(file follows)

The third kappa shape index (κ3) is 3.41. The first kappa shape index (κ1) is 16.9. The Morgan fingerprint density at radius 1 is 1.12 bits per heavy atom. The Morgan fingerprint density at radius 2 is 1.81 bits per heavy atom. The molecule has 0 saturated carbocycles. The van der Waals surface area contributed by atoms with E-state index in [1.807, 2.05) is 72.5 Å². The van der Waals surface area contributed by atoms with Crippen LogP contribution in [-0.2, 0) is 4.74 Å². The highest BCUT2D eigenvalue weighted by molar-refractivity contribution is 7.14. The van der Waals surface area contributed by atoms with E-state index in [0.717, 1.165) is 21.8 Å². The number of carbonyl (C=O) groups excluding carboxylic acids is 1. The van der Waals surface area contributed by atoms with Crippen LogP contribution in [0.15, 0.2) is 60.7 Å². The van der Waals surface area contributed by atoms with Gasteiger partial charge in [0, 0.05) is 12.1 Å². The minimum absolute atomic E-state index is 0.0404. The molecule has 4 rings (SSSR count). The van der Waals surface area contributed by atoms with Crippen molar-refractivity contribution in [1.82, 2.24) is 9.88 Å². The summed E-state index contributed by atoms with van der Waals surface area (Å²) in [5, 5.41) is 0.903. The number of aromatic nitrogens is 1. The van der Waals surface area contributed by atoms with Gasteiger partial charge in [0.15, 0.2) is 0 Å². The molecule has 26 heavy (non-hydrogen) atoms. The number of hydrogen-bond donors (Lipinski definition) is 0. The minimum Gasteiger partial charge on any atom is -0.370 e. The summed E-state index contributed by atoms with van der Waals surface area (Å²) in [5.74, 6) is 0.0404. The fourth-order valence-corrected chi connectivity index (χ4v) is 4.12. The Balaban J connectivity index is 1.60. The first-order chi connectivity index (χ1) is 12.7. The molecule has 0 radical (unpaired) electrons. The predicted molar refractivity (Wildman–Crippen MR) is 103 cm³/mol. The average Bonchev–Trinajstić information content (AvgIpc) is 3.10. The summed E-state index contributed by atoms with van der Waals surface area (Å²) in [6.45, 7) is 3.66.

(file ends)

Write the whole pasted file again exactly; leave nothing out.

The third kappa shape index (κ3) is 3.41. The first kappa shape index (κ1) is 16.9. The Morgan fingerprint density at radius 1 is 1.12 bits per heavy atom. The Morgan fingerprint density at radius 2 is 1.81 bits per heavy atom. The molecule has 0 saturated carbocycles. The van der Waals surface area contributed by atoms with E-state index in [1.807, 2.05) is 72.5 Å². The van der Waals surface area contributed by atoms with Crippen LogP contribution in [-0.2, 0) is 4.74 Å². The highest BCUT2D eigenvalue weighted by molar-refractivity contribution is 7.14. The van der Waals surface area contributed by atoms with E-state index in [0.717, 1.165) is 21.8 Å². The number of carbonyl (C=O) groups excluding carboxylic acids is 1. The van der Waals surface area contributed by atoms with Crippen LogP contribution in [0.15, 0.2) is 60.7 Å². The van der Waals surface area contributed by atoms with Gasteiger partial charge in [0, 0.05) is 12.1 Å². The minimum absolute atomic E-state index is 0.0404. The molecule has 4 rings (SSSR count). The van der Waals surface area contributed by atoms with Crippen molar-refractivity contribution in [1.82, 2.24) is 9.88 Å². The summed E-state index contributed by atoms with van der Waals surface area (Å²) in [5, 5.41) is 0.903. The number of aromatic nitrogens is 1. The van der Waals surface area contributed by atoms with Gasteiger partial charge in [0.15, 0.2) is 0 Å². The molecule has 26 heavy (non-hydrogen) atoms. The number of hydrogen-bond donors (Lipinski definition) is 0. The minimum Gasteiger partial charge on any atom is -0.370 e. The summed E-state index contributed by atoms with van der Waals surface area (Å²) in [5.74, 6) is 0.0404. The fourth-order valence-corrected chi connectivity index (χ4v) is 4.12. The Balaban J connectivity index is 1.60. The first-order chi connectivity index (χ1) is 12.7. The molecule has 0 radical (unpaired) electrons. The predicted molar refractivity (Wildman–Crippen MR) is 103 cm³/mol. The average Bonchev–Trinajstić information content (AvgIpc) is 3.10. The summed E-state index contributed by atoms with van der Waals surface area (Å²) in [6.45, 7) is 3.66.